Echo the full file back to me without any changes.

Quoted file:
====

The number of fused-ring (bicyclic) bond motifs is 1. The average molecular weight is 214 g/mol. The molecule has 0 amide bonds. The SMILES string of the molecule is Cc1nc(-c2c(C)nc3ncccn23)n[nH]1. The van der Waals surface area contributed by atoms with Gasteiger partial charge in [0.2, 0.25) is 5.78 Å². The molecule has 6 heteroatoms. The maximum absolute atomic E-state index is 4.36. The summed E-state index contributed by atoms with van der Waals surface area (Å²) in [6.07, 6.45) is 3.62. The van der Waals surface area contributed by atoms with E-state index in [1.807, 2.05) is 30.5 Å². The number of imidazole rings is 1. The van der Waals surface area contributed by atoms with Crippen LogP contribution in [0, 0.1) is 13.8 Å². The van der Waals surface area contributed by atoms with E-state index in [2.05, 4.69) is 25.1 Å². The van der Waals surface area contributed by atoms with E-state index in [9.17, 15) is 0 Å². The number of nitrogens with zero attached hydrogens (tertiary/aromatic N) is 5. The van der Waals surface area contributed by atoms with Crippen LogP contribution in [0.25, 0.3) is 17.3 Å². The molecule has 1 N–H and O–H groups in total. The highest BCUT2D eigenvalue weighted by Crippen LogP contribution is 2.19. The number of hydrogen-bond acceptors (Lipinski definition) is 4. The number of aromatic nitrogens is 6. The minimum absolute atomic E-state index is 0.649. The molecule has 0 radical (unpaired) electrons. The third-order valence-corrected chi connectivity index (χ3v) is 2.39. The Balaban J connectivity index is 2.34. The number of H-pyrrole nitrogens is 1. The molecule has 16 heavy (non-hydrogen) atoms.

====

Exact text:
The number of fused-ring (bicyclic) bond motifs is 1. The average molecular weight is 214 g/mol. The molecule has 0 amide bonds. The SMILES string of the molecule is Cc1nc(-c2c(C)nc3ncccn23)n[nH]1. The van der Waals surface area contributed by atoms with Gasteiger partial charge in [0.2, 0.25) is 5.78 Å². The molecule has 6 heteroatoms. The maximum absolute atomic E-state index is 4.36. The summed E-state index contributed by atoms with van der Waals surface area (Å²) in [6.07, 6.45) is 3.62. The van der Waals surface area contributed by atoms with E-state index in [1.807, 2.05) is 30.5 Å². The number of imidazole rings is 1. The van der Waals surface area contributed by atoms with Crippen LogP contribution in [0, 0.1) is 13.8 Å². The van der Waals surface area contributed by atoms with E-state index in [2.05, 4.69) is 25.1 Å². The van der Waals surface area contributed by atoms with E-state index in [9.17, 15) is 0 Å². The number of nitrogens with zero attached hydrogens (tertiary/aromatic N) is 5. The van der Waals surface area contributed by atoms with Crippen LogP contribution in [0.25, 0.3) is 17.3 Å². The molecule has 1 N–H and O–H groups in total. The highest BCUT2D eigenvalue weighted by Crippen LogP contribution is 2.19. The number of hydrogen-bond acceptors (Lipinski definition) is 4. The number of aromatic nitrogens is 6. The minimum absolute atomic E-state index is 0.649. The molecule has 0 radical (unpaired) electrons. The third-order valence-corrected chi connectivity index (χ3v) is 2.39. The Balaban J connectivity index is 2.34. The number of H-pyrrole nitrogens is 1. The molecule has 16 heavy (non-hydrogen) atoms.